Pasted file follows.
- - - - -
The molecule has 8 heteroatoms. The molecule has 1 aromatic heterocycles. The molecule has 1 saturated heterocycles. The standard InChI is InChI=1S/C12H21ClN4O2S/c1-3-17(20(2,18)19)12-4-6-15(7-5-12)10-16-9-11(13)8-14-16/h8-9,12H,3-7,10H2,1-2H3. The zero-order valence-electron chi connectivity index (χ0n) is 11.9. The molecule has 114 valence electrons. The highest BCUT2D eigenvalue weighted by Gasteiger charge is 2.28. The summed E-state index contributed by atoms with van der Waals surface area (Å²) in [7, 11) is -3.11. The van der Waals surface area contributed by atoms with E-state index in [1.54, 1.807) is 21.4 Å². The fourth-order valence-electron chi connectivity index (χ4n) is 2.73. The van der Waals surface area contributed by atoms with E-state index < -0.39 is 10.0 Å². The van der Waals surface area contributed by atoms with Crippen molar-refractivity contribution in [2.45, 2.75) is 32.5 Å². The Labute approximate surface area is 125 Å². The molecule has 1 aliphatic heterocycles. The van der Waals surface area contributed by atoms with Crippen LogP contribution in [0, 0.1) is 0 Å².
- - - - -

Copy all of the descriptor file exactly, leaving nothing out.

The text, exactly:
The molecule has 8 heteroatoms. The molecule has 1 aromatic heterocycles. The molecule has 1 saturated heterocycles. The standard InChI is InChI=1S/C12H21ClN4O2S/c1-3-17(20(2,18)19)12-4-6-15(7-5-12)10-16-9-11(13)8-14-16/h8-9,12H,3-7,10H2,1-2H3. The zero-order valence-electron chi connectivity index (χ0n) is 11.9. The molecule has 114 valence electrons. The highest BCUT2D eigenvalue weighted by Gasteiger charge is 2.28. The summed E-state index contributed by atoms with van der Waals surface area (Å²) in [7, 11) is -3.11. The van der Waals surface area contributed by atoms with E-state index in [1.54, 1.807) is 21.4 Å². The fourth-order valence-electron chi connectivity index (χ4n) is 2.73. The van der Waals surface area contributed by atoms with E-state index < -0.39 is 10.0 Å². The van der Waals surface area contributed by atoms with Crippen molar-refractivity contribution in [2.45, 2.75) is 32.5 Å². The Labute approximate surface area is 125 Å². The molecule has 1 aliphatic heterocycles. The van der Waals surface area contributed by atoms with Crippen LogP contribution in [0, 0.1) is 0 Å².